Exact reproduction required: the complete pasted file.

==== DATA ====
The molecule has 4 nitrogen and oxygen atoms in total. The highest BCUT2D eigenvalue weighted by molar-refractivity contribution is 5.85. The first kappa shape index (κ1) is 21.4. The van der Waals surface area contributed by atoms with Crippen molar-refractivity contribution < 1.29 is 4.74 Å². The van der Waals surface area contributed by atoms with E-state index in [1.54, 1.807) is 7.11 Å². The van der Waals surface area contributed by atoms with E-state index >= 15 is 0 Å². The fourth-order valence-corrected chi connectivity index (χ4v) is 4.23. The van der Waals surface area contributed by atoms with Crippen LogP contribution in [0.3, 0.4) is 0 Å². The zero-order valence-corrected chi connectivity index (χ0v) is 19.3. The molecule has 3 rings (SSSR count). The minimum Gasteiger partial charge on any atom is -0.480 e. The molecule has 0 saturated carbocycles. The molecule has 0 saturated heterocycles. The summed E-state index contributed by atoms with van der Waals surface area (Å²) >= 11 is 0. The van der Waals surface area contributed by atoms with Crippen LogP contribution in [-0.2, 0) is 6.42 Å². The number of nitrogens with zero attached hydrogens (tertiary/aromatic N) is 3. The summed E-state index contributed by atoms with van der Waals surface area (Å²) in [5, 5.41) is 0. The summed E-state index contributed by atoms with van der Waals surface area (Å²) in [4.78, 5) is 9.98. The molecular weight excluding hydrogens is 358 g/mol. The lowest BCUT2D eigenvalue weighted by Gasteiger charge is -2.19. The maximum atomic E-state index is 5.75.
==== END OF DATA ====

The molecule has 4 nitrogen and oxygen atoms in total. The highest BCUT2D eigenvalue weighted by molar-refractivity contribution is 5.85. The first kappa shape index (κ1) is 21.4. The van der Waals surface area contributed by atoms with Crippen molar-refractivity contribution < 1.29 is 4.74 Å². The van der Waals surface area contributed by atoms with E-state index in [1.54, 1.807) is 7.11 Å². The van der Waals surface area contributed by atoms with E-state index >= 15 is 0 Å². The fourth-order valence-corrected chi connectivity index (χ4v) is 4.23. The van der Waals surface area contributed by atoms with Crippen LogP contribution in [0.3, 0.4) is 0 Å². The zero-order valence-corrected chi connectivity index (χ0v) is 19.3. The molecule has 3 rings (SSSR count). The minimum Gasteiger partial charge on any atom is -0.480 e. The molecule has 0 saturated carbocycles. The molecule has 0 saturated heterocycles. The summed E-state index contributed by atoms with van der Waals surface area (Å²) >= 11 is 0. The van der Waals surface area contributed by atoms with Crippen LogP contribution in [-0.2, 0) is 6.42 Å². The number of nitrogens with zero attached hydrogens (tertiary/aromatic N) is 3. The summed E-state index contributed by atoms with van der Waals surface area (Å²) in [5, 5.41) is 0. The summed E-state index contributed by atoms with van der Waals surface area (Å²) in [4.78, 5) is 9.98. The molecular weight excluding hydrogens is 358 g/mol. The lowest BCUT2D eigenvalue weighted by Gasteiger charge is -2.19. The maximum atomic E-state index is 5.75.